Eruditorum Press

Pounded in the butt by dialectical materialism.

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Elizabeth Sandifer

Elizabeth Sandifer created Eruditorum Press. She’s not really sure why she did that, and she apologizes for the inconvenience. She currently writes Last War in Albion, a history of the magical war between Alan Moore and Grant Morrison. She used to write TARDIS Eruditorum, a history of Britain told through the lens of a ropey sci-fi series. She also wrote Neoreaction a Basilisk, writes comics these days, and has ADHD so will probably just randomly write some other shit sooner or later.Support Elizabeth on Patreon.

5 Comments

  1. bombasticus
    December 26, 2016 @ 4:34 pm

    Love it. Hate to say it, but until an X-Men critic can really explicate Chris and especially Bonnie Claremont’s primal scene, the most interesting things about that cultural phenomenon will remain unsaid. Lycanthropism. The wild boys, simonomicon & the underbelly of creation. What Levitz really meant when he called Moore his biggest mistake. That person may be reading this now but is not running an X-cast even as we speak. http://www.nypress.com/the-doom-that-came-to-chelsea/

    Reply

    • bombasticus
      December 26, 2016 @ 5:08 pm

      …besides Morrison’s ability to digest and emulate Claremont arguably becomes his finest weapon in the War once Britpop Is Dead.

      Reply

  2. Sean Dillon
    December 26, 2016 @ 6:27 pm

    “Eating Flowers, with Cornered and A Cold and Frosty Morning close behind.”

    Oo, chapters I haven’t reached yet. I look forward to reading them. (Right now, I’m at Forbidden Worlds, and so far it’s pretty damn good, though not as good as Mirror of Love or From Hell. Damn sight better than Watchmen and perhaps a fitting end to the war (though I’d go with Klaus solely because it’s blatantly Grant going “You know, I think Alan might have been right about me”)).

    Reply

  3. Kiki Basco
    December 27, 2016 @ 5:11 am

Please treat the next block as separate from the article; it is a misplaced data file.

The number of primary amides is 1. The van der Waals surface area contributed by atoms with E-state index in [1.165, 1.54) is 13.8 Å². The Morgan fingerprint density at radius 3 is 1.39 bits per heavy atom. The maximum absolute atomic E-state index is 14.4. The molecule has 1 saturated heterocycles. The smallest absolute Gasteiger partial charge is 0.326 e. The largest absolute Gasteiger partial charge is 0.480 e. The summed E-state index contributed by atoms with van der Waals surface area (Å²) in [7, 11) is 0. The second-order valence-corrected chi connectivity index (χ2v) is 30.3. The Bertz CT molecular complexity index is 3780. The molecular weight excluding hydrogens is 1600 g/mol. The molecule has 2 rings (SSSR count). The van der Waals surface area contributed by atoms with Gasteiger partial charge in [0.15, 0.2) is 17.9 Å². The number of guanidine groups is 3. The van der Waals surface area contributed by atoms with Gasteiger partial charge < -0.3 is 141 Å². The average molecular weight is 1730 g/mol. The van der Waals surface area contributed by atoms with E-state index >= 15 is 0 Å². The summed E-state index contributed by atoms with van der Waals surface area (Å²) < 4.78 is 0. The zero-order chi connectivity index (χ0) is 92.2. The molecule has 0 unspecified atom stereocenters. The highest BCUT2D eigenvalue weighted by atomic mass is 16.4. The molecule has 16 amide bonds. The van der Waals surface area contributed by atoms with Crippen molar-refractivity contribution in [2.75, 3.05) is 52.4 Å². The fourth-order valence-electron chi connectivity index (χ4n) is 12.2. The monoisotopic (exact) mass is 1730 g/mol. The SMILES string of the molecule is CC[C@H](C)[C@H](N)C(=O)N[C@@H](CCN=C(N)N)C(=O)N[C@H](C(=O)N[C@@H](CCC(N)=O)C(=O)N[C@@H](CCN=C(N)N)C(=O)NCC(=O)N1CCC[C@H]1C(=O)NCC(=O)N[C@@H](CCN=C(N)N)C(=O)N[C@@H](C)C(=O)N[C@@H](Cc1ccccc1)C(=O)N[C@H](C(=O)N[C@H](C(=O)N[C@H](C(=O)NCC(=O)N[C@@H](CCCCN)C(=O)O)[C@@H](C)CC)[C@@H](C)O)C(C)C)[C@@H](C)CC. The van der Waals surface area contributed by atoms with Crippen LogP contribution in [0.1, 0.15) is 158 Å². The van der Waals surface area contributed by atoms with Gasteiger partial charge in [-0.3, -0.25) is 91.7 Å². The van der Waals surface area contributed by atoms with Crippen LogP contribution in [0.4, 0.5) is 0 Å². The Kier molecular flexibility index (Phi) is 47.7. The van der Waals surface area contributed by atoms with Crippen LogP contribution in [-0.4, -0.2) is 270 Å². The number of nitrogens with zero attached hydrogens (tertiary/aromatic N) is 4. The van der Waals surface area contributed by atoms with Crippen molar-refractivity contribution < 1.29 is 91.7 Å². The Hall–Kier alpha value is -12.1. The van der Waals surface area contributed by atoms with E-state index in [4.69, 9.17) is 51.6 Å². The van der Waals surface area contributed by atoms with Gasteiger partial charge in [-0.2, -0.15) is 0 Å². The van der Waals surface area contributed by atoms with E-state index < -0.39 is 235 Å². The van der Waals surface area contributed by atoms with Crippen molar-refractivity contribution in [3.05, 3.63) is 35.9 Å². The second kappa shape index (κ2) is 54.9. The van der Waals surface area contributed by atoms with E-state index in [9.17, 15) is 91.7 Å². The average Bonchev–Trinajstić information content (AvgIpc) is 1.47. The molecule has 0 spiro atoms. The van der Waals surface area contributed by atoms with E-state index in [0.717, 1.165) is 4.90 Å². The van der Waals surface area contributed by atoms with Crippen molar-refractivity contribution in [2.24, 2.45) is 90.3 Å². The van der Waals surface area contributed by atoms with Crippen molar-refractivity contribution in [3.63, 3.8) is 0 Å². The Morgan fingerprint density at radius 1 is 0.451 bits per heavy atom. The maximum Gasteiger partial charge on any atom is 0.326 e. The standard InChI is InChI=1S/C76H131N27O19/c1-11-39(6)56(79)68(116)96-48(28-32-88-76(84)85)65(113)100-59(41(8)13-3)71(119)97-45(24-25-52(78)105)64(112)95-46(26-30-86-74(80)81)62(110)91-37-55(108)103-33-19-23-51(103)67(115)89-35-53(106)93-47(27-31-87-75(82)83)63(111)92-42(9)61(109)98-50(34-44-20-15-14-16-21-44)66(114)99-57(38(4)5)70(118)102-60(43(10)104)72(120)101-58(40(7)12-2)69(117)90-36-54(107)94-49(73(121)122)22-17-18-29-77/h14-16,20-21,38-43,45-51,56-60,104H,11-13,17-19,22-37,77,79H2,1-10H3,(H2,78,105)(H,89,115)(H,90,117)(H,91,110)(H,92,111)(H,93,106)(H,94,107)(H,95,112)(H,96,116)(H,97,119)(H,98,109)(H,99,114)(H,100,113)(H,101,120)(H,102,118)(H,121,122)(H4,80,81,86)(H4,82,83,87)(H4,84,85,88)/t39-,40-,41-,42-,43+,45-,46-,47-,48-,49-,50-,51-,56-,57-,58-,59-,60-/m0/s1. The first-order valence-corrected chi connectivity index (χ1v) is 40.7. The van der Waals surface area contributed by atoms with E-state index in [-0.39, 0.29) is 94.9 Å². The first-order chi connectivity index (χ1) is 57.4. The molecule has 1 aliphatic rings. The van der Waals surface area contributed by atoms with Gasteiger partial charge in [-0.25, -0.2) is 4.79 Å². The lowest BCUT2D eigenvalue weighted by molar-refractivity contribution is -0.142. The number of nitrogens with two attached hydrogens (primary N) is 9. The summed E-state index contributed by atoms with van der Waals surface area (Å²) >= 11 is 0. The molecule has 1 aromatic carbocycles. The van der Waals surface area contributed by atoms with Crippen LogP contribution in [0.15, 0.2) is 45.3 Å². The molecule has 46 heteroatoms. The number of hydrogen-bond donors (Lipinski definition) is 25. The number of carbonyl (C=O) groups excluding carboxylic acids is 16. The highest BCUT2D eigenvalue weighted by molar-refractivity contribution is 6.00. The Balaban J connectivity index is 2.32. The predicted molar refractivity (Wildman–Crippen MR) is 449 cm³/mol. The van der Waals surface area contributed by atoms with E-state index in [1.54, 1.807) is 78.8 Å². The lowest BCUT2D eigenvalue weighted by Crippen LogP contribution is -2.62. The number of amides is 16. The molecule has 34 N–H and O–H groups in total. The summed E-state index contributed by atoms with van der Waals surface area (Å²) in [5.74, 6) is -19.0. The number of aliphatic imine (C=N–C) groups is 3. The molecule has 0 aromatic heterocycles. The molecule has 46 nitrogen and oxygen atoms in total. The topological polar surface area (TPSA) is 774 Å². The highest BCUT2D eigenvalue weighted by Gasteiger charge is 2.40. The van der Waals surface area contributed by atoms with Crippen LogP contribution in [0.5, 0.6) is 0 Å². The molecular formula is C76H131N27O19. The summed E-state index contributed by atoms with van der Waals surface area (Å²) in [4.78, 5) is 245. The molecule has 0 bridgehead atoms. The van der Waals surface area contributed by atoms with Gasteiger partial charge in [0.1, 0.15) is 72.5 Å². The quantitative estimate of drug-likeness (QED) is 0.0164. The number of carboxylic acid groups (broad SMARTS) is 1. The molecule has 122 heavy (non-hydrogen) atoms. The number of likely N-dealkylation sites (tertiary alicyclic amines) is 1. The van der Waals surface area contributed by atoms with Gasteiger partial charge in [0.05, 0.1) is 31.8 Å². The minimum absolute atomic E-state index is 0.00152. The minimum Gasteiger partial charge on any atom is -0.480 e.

“San Junipero” is absolutely essential viewing for anyone even vaguely interested in science fiction, regardless of any misgivings you might have about Brooker as a writer and/or person. (The mere act of writing a story like “San Junipero” instantly dissipates most of the criticisms people lob at Charlie Brooker, imo.)

    A quick rundown on the other five: “Nosedive” is incredibly resonant for women but came off as obvious for most of my male friends. “Playtest” is shit (though I’m sure there’s a redemptive reading). “Shut Up and Dance” is the opposite of “Nosedive” in that the men I know loved it while I thought it was just ok. “Men Against Fire” is a very subtle take on fascism if you’re willing to look beyond the most obvious twist ever. And “Hated in the Nation” is a really good crime procedural with a cool premise.

    You’ll probably get different opinions depending on who you ask.

    Reply

  4. William Shaw
    December 27, 2016 @ 7:09 pm

    I had trouble with San Junipero – much as I want to like it, and genuinely like a lot of what it’s trying to do, it’s just… structurally borked.
    It reminded me of, of all things, Sleep No More – an interesting if slow-paced bunch of setup, then a rushed-through climax which kicks up a bunch of new questions at the last minute and frustratingly refuses to answer any of them, and then an absolutely jaw0dropping finale which almost, but not quite, completely fails to justify the episode’s shortcomings. So yeah. A nice departure for Brooker, but another sign that he badly needs an editor. Like, perhaps, Steven Moffat.

    Reply

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